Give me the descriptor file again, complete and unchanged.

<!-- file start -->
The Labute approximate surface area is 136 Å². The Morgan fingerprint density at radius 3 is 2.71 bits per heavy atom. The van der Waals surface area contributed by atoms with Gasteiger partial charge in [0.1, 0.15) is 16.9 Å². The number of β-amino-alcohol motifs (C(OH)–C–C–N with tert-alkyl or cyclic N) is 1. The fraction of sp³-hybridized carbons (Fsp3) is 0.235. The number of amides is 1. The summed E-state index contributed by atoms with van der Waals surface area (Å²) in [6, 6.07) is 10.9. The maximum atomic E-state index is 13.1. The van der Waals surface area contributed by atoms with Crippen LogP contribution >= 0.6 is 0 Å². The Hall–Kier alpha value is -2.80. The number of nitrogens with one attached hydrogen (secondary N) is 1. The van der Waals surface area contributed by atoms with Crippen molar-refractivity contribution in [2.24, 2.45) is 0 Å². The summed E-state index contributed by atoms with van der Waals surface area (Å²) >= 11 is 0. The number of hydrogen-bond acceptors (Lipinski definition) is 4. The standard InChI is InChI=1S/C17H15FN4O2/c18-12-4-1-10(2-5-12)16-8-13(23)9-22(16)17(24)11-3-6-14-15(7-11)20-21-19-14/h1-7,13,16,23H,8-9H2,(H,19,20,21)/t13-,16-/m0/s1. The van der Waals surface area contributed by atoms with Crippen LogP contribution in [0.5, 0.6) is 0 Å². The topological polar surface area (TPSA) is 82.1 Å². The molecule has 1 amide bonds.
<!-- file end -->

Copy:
The Labute approximate surface area is 136 Å². The Morgan fingerprint density at radius 3 is 2.71 bits per heavy atom. The van der Waals surface area contributed by atoms with Gasteiger partial charge in [0.1, 0.15) is 16.9 Å². The number of β-amino-alcohol motifs (C(OH)–C–C–N with tert-alkyl or cyclic N) is 1. The fraction of sp³-hybridized carbons (Fsp3) is 0.235. The number of amides is 1. The summed E-state index contributed by atoms with van der Waals surface area (Å²) in [6, 6.07) is 10.9. The maximum atomic E-state index is 13.1. The van der Waals surface area contributed by atoms with Crippen LogP contribution >= 0.6 is 0 Å². The Hall–Kier alpha value is -2.80. The number of nitrogens with one attached hydrogen (secondary N) is 1. The van der Waals surface area contributed by atoms with Crippen molar-refractivity contribution in [2.24, 2.45) is 0 Å². The summed E-state index contributed by atoms with van der Waals surface area (Å²) >= 11 is 0. The number of hydrogen-bond acceptors (Lipinski definition) is 4. The standard InChI is InChI=1S/C17H15FN4O2/c18-12-4-1-10(2-5-12)16-8-13(23)9-22(16)17(24)11-3-6-14-15(7-11)20-21-19-14/h1-7,13,16,23H,8-9H2,(H,19,20,21)/t13-,16-/m0/s1. The van der Waals surface area contributed by atoms with Crippen LogP contribution in [0.5, 0.6) is 0 Å². The topological polar surface area (TPSA) is 82.1 Å². The molecule has 1 amide bonds.